Additionally, these methods can be called with an array of template names: Template.foo2.inheritsHooksFrom(['foo', 'bar', 'baz']);

Because of the different ways in which helpers, events, and hooks are stored, the ability to override them is different. Helpers are stored internally as a hash, which means that if you inherit a "name" helper and then call myTemplate.helpers({ name: ... }), the new "name" helper will overwrite the old helper. By contrast, events and hooks are stored in arrays, which means that you cannot override them easily. You may be able to achieve what you want with clearEventMaps() or looping through the events or hooks to somehow remove those you don't want.

clearEventMaps()

After Template.foo.events({...}) has been called one or more times, you can remove all the added event handlers by calling Template.foo.clearEventMaps()

copyAs(newTemplateName)

html

<body>
  {{> foo}}
  {{> bar}}
</body>

<template name="abstract_foo">
{{#each images}}
   <img src="{{src}}" alt="{{title}}" />
{{/each}}
</template>

client.js

Template.abstract_foo.helpers({
  images() {
    return [];
  }
});

Template.abstract_foo.copyAs(['foo', 'bar']);

Template.foo.helpers({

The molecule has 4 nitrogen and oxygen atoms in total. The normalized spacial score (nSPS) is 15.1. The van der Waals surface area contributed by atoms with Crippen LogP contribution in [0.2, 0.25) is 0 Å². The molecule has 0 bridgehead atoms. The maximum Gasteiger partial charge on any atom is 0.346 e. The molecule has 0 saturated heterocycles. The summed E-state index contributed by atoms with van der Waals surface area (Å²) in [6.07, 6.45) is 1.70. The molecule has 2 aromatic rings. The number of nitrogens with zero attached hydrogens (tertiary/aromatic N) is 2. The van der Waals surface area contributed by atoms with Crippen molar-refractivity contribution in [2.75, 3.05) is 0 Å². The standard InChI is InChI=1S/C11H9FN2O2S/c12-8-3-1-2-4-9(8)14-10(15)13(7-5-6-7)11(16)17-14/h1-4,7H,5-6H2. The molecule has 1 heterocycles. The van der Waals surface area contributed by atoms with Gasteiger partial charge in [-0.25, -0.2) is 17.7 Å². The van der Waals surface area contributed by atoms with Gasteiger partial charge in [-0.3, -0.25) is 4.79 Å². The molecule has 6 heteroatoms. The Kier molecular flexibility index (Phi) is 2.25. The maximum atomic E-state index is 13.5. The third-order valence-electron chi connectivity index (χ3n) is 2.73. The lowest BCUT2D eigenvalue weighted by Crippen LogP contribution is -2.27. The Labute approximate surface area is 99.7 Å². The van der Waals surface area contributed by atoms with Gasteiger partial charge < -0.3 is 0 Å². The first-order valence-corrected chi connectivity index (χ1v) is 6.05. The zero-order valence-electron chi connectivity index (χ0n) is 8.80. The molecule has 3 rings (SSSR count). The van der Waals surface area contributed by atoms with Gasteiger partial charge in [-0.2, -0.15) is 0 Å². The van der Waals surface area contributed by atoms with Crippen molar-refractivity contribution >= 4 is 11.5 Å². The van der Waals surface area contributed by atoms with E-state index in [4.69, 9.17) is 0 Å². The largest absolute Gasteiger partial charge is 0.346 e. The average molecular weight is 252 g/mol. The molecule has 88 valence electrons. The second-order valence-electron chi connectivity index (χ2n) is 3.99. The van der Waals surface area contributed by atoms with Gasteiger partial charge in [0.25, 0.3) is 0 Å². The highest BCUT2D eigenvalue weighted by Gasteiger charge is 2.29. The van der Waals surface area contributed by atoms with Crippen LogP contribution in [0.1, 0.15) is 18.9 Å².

images() {
    return Meteor.call('getFooImages');
  }
});

Template.bar.helpers({
  images() {
    return Meteor.call('getBarImages');
  }
});

In this example, we defined "foo" and "bar" templates that get their HTML markup, events, and helpers from a base template, abstract_foo. We then override the images helper for "foo" and "bar" to provide template-specific images provided by different Meteor methods. Template.template.copyAs can accept either single template name (in string form), or an array of template names as shown in the above example.

Calling copyAs is the same as calling inheritsHelpersFrom, inheritsEventsFrom, and inheritsHooksFrom and also copying the render function.

If copyAs is invoked with a string, it returns the newly created template.

If copyAs is invoked with an array, it returns an array of newly created templates.